A switch to sustainable energy is an ideal solution to the energy crisis. Though the environmental benefits would undoubtedly be an improvement, the logistics of switching to such a system have been called into question.
Norman Rogers, the author of the book, “Dumb Energy: A Critique of Solar and Wind Energy,” writes about this problem of implementing renewable energy such as solar power. He mentions that defenders of wind and solar use the points of subsidies provided to renewable energy versus carbon-heavy sources of energy. In the article, he explains how we still have a ways to go with proper funding and implementing solar and wind energy to be more economically sustainable. Companies don’t fund solar and wind farms as much as they do traditional gas and oil markets. Government funding only covers some aspects of solar farming, such as the cost of the panels themselves and installation fees. Subsidies do not, however, cover the cost of transporting the energy, which is not making as much progress for economic efficiency. Rogers goes on to state that renewable energy companies like to say how they are becoming more affordable, despite the advancements in the technology raising the price faster than companies can make them more cost-effective. It’s a battle between efficiency and affordability.
Though the situation may seem like an uphill battle, the breakthroughs we have made in recent years are greater than what was expected.
In an article by Nancy Stauffer titled, “Solar Power Is Becoming More Sustainable,” defends the economical aspect of renewable energy. She states that technological advancements will eventually balance out costs. The main problem with solar and wind energy is that they aren’t reliable year-round. The amount of power they are able to produce is largely affected by weather conditions, which are unpredictable for the long term. Luckily, larger batteries for storing excess power are either in development or being implemented. This allows a more reliable supply of back-up energy for unpredictable weather conditions. The most effective advancement, however, comes in the form of combining other renewable energy sources. Relying on a few methods of generating electricity is not a sustainable solution. Investing all our resources into solar alone will not create a sustainable solution. Distributing the efforts to a diverse range of alternative energy sources (such as hydroelectricity and geothermal energy) will make environmentally friendly solutions more feasible.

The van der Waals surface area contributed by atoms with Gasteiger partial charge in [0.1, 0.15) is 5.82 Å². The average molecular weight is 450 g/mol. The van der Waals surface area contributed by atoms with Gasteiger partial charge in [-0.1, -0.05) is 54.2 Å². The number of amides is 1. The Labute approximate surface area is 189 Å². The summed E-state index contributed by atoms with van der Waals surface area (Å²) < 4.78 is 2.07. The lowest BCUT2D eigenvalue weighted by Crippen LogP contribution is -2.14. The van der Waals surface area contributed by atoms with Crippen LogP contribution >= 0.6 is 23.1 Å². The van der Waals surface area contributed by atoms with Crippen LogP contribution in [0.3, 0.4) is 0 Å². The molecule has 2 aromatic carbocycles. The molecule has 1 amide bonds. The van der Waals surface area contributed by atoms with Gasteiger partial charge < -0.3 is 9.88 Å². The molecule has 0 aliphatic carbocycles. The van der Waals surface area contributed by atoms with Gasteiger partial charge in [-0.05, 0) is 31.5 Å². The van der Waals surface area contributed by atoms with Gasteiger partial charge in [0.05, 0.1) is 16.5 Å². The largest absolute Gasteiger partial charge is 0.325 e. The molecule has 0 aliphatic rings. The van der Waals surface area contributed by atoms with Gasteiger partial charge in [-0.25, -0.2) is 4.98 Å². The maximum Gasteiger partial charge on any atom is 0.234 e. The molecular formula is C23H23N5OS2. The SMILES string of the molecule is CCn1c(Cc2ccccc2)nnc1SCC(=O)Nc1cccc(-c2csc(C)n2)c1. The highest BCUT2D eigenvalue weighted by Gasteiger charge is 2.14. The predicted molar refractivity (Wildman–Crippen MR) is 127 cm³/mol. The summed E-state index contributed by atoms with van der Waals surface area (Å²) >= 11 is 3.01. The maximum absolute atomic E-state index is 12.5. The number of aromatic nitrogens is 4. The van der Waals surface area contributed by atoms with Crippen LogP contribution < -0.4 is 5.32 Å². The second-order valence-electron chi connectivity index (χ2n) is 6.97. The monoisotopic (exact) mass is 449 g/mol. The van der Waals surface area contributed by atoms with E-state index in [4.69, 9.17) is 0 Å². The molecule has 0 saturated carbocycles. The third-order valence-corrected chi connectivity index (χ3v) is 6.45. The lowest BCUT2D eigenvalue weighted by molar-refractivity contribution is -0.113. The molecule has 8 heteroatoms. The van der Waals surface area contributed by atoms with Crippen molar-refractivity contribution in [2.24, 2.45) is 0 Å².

The Price of Sustainability by Jayme is licensed under a Creative Commons Attribution-ShareAlike 4.0 International License.